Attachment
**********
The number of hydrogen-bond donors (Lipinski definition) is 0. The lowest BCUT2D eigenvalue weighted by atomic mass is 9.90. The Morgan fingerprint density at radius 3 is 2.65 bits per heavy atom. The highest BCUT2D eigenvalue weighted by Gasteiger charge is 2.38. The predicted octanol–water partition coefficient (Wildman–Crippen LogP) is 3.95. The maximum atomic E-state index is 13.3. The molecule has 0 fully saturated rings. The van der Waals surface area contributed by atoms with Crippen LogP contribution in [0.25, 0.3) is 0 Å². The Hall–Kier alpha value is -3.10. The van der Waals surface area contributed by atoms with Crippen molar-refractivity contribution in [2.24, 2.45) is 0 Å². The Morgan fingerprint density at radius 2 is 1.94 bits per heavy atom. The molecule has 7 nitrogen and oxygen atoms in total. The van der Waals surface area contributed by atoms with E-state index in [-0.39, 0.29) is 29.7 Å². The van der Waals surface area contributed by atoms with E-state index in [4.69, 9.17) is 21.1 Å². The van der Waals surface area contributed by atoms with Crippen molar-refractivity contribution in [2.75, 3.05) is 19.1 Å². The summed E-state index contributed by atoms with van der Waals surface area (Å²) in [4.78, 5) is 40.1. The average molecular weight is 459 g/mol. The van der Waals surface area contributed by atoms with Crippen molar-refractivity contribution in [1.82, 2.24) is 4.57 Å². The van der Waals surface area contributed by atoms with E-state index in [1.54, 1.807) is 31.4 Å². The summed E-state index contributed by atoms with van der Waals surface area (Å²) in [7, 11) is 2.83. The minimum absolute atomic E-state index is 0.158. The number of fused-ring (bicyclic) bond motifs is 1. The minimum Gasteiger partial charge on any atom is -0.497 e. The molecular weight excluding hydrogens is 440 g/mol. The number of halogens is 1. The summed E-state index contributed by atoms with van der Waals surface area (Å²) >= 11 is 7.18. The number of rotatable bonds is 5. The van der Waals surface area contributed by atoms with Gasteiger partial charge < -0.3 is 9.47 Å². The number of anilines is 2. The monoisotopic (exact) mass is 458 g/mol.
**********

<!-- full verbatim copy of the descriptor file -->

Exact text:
The number of hydrogen-bond donors (Lipinski definition) is 0. The lowest BCUT2D eigenvalue weighted by atomic mass is 9.90. The Morgan fingerprint density at radius 3 is 2.65 bits per heavy atom. The highest BCUT2D eigenvalue weighted by Gasteiger charge is 2.38. The predicted octanol–water partition coefficient (Wildman–Crippen LogP) is 3.95. The maximum atomic E-state index is 13.3. The molecule has 0 fully saturated rings. The van der Waals surface area contributed by atoms with Crippen LogP contribution in [0.25, 0.3) is 0 Å². The Hall–Kier alpha value is -3.10. The van der Waals surface area contributed by atoms with Crippen molar-refractivity contribution in [2.24, 2.45) is 0 Å². The Morgan fingerprint density at radius 2 is 1.94 bits per heavy atom. The molecule has 7 nitrogen and oxygen atoms in total. The van der Waals surface area contributed by atoms with E-state index in [-0.39, 0.29) is 29.7 Å². The van der Waals surface area contributed by atoms with E-state index in [4.69, 9.17) is 21.1 Å². The van der Waals surface area contributed by atoms with Crippen molar-refractivity contribution in [2.75, 3.05) is 19.1 Å². The summed E-state index contributed by atoms with van der Waals surface area (Å²) in [4.78, 5) is 40.1. The average molecular weight is 459 g/mol. The van der Waals surface area contributed by atoms with Crippen molar-refractivity contribution in [1.82, 2.24) is 4.57 Å². The van der Waals surface area contributed by atoms with E-state index in [1.54, 1.807) is 31.4 Å². The summed E-state index contributed by atoms with van der Waals surface area (Å²) in [7, 11) is 2.83. The minimum absolute atomic E-state index is 0.158. The number of fused-ring (bicyclic) bond motifs is 1. The minimum Gasteiger partial charge on any atom is -0.497 e. The molecular weight excluding hydrogens is 440 g/mol. The number of halogens is 1. The summed E-state index contributed by atoms with van der Waals surface area (Å²) >= 11 is 7.18. The number of rotatable bonds is 5. The van der Waals surface area contributed by atoms with Gasteiger partial charge < -0.3 is 9.47 Å². The number of anilines is 2. The monoisotopic (exact) mass is 458 g/mol.